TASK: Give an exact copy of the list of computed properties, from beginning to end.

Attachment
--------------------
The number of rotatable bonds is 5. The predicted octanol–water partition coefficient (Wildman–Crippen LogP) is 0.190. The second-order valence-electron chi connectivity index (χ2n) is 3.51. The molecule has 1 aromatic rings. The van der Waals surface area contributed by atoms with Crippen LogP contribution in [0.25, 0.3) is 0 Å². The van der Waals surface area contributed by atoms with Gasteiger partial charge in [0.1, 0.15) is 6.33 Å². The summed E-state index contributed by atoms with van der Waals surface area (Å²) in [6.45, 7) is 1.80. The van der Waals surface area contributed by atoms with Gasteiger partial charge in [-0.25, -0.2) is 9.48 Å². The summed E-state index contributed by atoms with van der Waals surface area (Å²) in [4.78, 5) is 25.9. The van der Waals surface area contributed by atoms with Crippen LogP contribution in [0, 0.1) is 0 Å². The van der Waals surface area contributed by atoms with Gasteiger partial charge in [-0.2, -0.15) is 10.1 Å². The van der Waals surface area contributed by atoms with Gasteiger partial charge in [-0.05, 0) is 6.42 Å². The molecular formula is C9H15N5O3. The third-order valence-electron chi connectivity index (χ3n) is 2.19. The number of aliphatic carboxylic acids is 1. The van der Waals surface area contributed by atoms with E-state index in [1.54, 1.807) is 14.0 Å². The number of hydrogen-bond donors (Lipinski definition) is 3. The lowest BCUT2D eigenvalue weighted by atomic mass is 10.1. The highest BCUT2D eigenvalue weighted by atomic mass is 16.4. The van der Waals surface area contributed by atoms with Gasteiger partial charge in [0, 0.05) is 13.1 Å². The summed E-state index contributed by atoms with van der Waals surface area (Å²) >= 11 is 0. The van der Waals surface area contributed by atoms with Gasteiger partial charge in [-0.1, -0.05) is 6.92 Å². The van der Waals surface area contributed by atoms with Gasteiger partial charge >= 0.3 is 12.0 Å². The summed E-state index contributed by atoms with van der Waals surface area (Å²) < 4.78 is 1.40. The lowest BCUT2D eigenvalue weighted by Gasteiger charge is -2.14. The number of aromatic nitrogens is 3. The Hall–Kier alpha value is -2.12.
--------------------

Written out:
The number of rotatable bonds is 5. The predicted octanol–water partition coefficient (Wildman–Crippen LogP) is 0.190. The second-order valence-electron chi connectivity index (χ2n) is 3.51. The molecule has 1 aromatic rings. The van der Waals surface area contributed by atoms with Crippen LogP contribution in [0.25, 0.3) is 0 Å². The van der Waals surface area contributed by atoms with Gasteiger partial charge in [0.1, 0.15) is 6.33 Å². The summed E-state index contributed by atoms with van der Waals surface area (Å²) in [6.45, 7) is 1.80. The van der Waals surface area contributed by atoms with Gasteiger partial charge in [-0.25, -0.2) is 9.48 Å². The summed E-state index contributed by atoms with van der Waals surface area (Å²) in [4.78, 5) is 25.9. The van der Waals surface area contributed by atoms with Crippen LogP contribution in [0, 0.1) is 0 Å². The van der Waals surface area contributed by atoms with Gasteiger partial charge in [-0.2, -0.15) is 10.1 Å². The van der Waals surface area contributed by atoms with Gasteiger partial charge in [-0.05, 0) is 6.42 Å². The molecular formula is C9H15N5O3. The third-order valence-electron chi connectivity index (χ3n) is 2.19. The number of aliphatic carboxylic acids is 1. The van der Waals surface area contributed by atoms with E-state index in [1.54, 1.807) is 14.0 Å². The number of hydrogen-bond donors (Lipinski definition) is 3. The lowest BCUT2D eigenvalue weighted by atomic mass is 10.1. The highest BCUT2D eigenvalue weighted by atomic mass is 16.4. The van der Waals surface area contributed by atoms with Gasteiger partial charge in [0, 0.05) is 13.1 Å². The summed E-state index contributed by atoms with van der Waals surface area (Å²) >= 11 is 0. The van der Waals surface area contributed by atoms with Gasteiger partial charge in [-0.1, -0.05) is 6.92 Å². The van der Waals surface area contributed by atoms with Gasteiger partial charge >= 0.3 is 12.0 Å². The summed E-state index contributed by atoms with van der Waals surface area (Å²) < 4.78 is 1.40. The lowest BCUT2D eigenvalue weighted by Gasteiger charge is -2.14. The number of aromatic nitrogens is 3. The Hall–Kier alpha value is -2.12.